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"Since such is the nature of man that he cannot easily without external means be raised to meditation on divine things, on that account holy Mother Church has instituted certain rites, namely that certain things be pronounced in a subdued tone (canon and words of consecration) and others in a louder tone; she has likewise made use of ceremonies such as mystical blessings, lights, incense, vestments, and many other things of this kind in accordance with apostolic teaching and tradition, whereby both the majesty of so great a sacrifice might be commended, and the minds of the faithful excited by these visible signs of religion and piety to the contemplation of the most sublime matters which are hidden in this sacrifice."
— Council of Trent (Session XXII)

Homily: 20th Sunday in Ordinary Time (Year A)
published 17 August 2014 by Guest Author

HERE IS NO DENYING the fact that there is something very unique about how Jesus acted in today’s Gospel episode. It’s about the only time that Jesus seemed like he was going to deny someone’s fervent request. And then the rest of His remarks could almost be considered insulting. When you read different commentators you will find different explanations. Both you and I can possibly come up with an explanation for why Jesus said what He did. But when all is said and done, that is all we have: our own or someone else’s explanation.

Apparently the woman didn’t get angry or frustrated. She didn’t give up hope, but kept right in there. And in the end we can say that she won. In fact Jesus ends up by paying her a great compliment about her great faith. And more importantly she obtains what she originally had asked for, the cure of her daughter.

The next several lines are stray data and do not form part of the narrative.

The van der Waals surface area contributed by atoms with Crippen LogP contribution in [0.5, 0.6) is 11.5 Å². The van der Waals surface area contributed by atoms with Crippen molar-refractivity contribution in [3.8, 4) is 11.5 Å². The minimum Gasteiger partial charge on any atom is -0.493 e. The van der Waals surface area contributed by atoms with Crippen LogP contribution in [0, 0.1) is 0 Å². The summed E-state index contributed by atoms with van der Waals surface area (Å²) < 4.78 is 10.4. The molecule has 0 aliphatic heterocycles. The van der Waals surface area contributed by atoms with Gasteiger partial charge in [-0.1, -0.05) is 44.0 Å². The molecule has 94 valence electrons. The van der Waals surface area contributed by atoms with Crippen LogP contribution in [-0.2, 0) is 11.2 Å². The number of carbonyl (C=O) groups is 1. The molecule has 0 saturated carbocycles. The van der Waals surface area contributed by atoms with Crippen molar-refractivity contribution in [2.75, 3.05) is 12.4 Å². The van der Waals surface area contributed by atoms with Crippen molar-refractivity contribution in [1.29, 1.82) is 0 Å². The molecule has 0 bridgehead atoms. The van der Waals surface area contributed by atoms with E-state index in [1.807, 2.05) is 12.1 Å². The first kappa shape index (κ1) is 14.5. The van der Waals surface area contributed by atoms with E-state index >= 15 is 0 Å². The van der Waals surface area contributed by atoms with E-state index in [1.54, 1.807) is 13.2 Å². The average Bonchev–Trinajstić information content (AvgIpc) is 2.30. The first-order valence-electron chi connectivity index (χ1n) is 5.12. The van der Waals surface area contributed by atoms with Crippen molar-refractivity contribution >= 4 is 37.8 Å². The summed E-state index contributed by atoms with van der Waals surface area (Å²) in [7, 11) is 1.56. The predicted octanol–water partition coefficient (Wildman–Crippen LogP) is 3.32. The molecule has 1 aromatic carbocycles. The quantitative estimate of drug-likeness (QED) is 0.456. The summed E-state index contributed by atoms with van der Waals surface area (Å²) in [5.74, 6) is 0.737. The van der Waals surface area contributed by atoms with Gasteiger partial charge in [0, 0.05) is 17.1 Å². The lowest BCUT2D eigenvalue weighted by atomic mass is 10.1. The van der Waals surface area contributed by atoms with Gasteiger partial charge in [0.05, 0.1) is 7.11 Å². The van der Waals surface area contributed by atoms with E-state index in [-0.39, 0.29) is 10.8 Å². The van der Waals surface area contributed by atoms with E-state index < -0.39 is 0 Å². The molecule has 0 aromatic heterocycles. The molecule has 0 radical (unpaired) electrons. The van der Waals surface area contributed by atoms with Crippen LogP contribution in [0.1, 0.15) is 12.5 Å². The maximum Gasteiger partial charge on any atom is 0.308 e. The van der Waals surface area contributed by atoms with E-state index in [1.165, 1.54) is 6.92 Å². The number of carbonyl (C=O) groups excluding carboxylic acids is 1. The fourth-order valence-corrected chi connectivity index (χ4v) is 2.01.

I will admit it is easy to say that this should be an example for us. I do believe that our prayer life, especially when we go to God with our needs and petitions can be a great test of our faith. The reason I say this is because it seems to happen so often that our prayers, yes our well intentioned prayers seem to go unanswered. I’m not referring to those prayers when we are praying for material things like money or jobs or even health. I’m referring to the times when we pray for the conversion of loved ones who have fallen away from the Church, who no longer practice their religion, who no longer believe. Why aren’t those prayers answered?

I’VE ENTITLED THE NEXT PART of my sermon “Don’t be so sure!” There are so many things about God that we don’t know or understand. One of these is what I will call “God’s timing.” Strictly speaking there is no time with God in the sense that we understand God. With God everything is an eternal “now.” We can’t understand that, so don’t even try. And God has His reasons for allowing things to happen when and where they are supposed to happen. And so when He doesn’t answer our prayers right now—like we would like to happen―He has His reasons. But remember Jesus told us Ask and you shall receive. I can assure you that He meant it. He never said ‘immediately’.

Jesus Himself gives us the reason why He answered this woman’s request: it was her great faith; her great confidence that Jesus would grant her request. I sometimes think that the more ‘educated’ that people become, the less their faith becomes. There is no denying the great technological advances of the last decade. Younger people can carry on conversations about I-pads, computers, etc., and I don’t know what they are talking about. Let something go wrong on my computer and I am completely helpless. Unfortunately too many in the modern world are losing their faith in God. How much faith and confidence do I have when I pray for the conversion of a loved one? Do I have as much faith as this woman who asked for the cure of her daughter? After all Jesus had told her that since she was not a Jew, he wasn’t really sent for her benefit.

In conclusion I will relate the following incident about my own mother since maybe some of you can relate it to your mothers if you are older, or your grandmothers. I had a brother who was married outside the Church and had stopped going to Church for about thirty years. An aunt of mine once asked my mother if she worried about him. Without hesitating my mother answered, “I don’t worry about him; I just pray for him.” What wisdom coming from someone who only went to the fifth or sixth grade! More importantly, what faith in prayer she had! How does your faith, how does my faith compare?

We hope you enjoyed this homily by Fr. Valentine Young, OFM.